Y’all, I have been so busy that it isn’t even funny.

Recently, I did a presentation at school about book publication, and I joked, “This is my life. Wake up. School. Breathe. Robotics. Sleep. And it cycles.”

As of now, Team 4050 has completed their fourth FRC Build Season. It was quite a challenge, filled with the juggling of members and responsibilities. I led my friends, with their help, through the challenges of scouting without a mentor. Scouting, essentially, is the examination of the FRC Game, and determining how we can figure out two things using math and Microsoft Excel–is the robot doing their portion of the work, and is their portion compatible with our robot. Without scouting, our robotics team couldn’t get far at competition.

I love my robotics club, and everyone in it. However, with only six weeks to design and build our robot, this team can easily take over my life. I’m not sure how I feel about that.

As it is, I’m excited to get my fourth book edited and published. I’ve got a ton of schoolwork this semester–Algebra, Biology, and Modern World Studies. How does life get so busy?

I have all sorts of things I could tell you about, but my time doesn’t seem to allow it.

I wish I could think of a fun story to share with you, but I can’t seem to come up with one.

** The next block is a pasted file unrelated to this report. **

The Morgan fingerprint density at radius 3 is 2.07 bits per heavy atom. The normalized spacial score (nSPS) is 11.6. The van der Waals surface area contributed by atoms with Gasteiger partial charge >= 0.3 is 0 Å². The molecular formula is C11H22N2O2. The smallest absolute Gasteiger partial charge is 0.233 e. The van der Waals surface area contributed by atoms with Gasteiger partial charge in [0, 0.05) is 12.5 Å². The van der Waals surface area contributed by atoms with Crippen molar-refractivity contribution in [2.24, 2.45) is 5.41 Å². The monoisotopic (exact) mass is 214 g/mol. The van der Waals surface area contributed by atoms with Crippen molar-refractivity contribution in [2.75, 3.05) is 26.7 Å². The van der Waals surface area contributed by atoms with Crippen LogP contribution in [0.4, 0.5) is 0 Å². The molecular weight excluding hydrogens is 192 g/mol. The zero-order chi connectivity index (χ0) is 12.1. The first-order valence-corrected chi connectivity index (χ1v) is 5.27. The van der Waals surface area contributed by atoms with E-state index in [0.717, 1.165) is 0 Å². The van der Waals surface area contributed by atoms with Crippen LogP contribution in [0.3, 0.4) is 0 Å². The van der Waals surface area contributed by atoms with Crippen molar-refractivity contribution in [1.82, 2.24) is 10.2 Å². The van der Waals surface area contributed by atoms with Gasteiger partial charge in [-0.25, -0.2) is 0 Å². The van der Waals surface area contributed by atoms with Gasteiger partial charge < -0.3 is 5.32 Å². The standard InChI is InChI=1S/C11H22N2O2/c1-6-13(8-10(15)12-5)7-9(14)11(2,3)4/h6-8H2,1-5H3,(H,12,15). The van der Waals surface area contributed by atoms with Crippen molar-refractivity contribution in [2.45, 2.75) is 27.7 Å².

This is an unusual post. I feel as if there should be a lesson to be learned.

Let’s call this an update. Maybe I can just update people on occasion.

Also, the theme picture is a photo of my Robotics Club!

Huzzah for scattered thoughts!

School Pride

This week is School Pride week at my place of education–and who knows, maybe several other places of education are also holding a school pride week. To celebrate, they announced that students may enter a photo contest showing their school pride. The photos would be posted to Facebook, and the most likes by the end of the week would win an iPad mini.

I’m also currently losing the contest badly. I can’t compete with pets that some people so craftily included (I kid, I kid). And as much as I will say that I’m a mean high schooler who will willingly crush small children’s dreams, I’m not so sure I care about the contest anymore.

In an attempt to rally voters, I’ve tried to make my case. Why people should “vote” for my photo. And I’ve realized how much my school has done for me in so many aspects.

When I was really, really little, I met a family that became my best friends for several years. They had five kids, and as an only child, their house was amazing to me. I probably wouldn’t have run into them anywhere else, and would have lost that fun friendship that I still hold today.

When I got a little bit older, maybe fifth grade, I met my next best friend. We did everything together until she moved across the country three years later. She was actually a really close neighbor, but I wouldn’t have ever gone poking at the doors to find her. School made that happen.

In seventh grade, I joined a club in a group called SOAR. It was headed up by one of my favorite teachers, and they told us about this really cool thing: National Novel Writing Month. I quickly came up with a story idea, and with the support of SOAR, wrote my first novel.

Even in eighth grade, after SOAR had been dismantled, I wrote another novel in a month. The flexibility that my school has always provided me helped me with that. Even without SOAR, my school was still pushing me forward.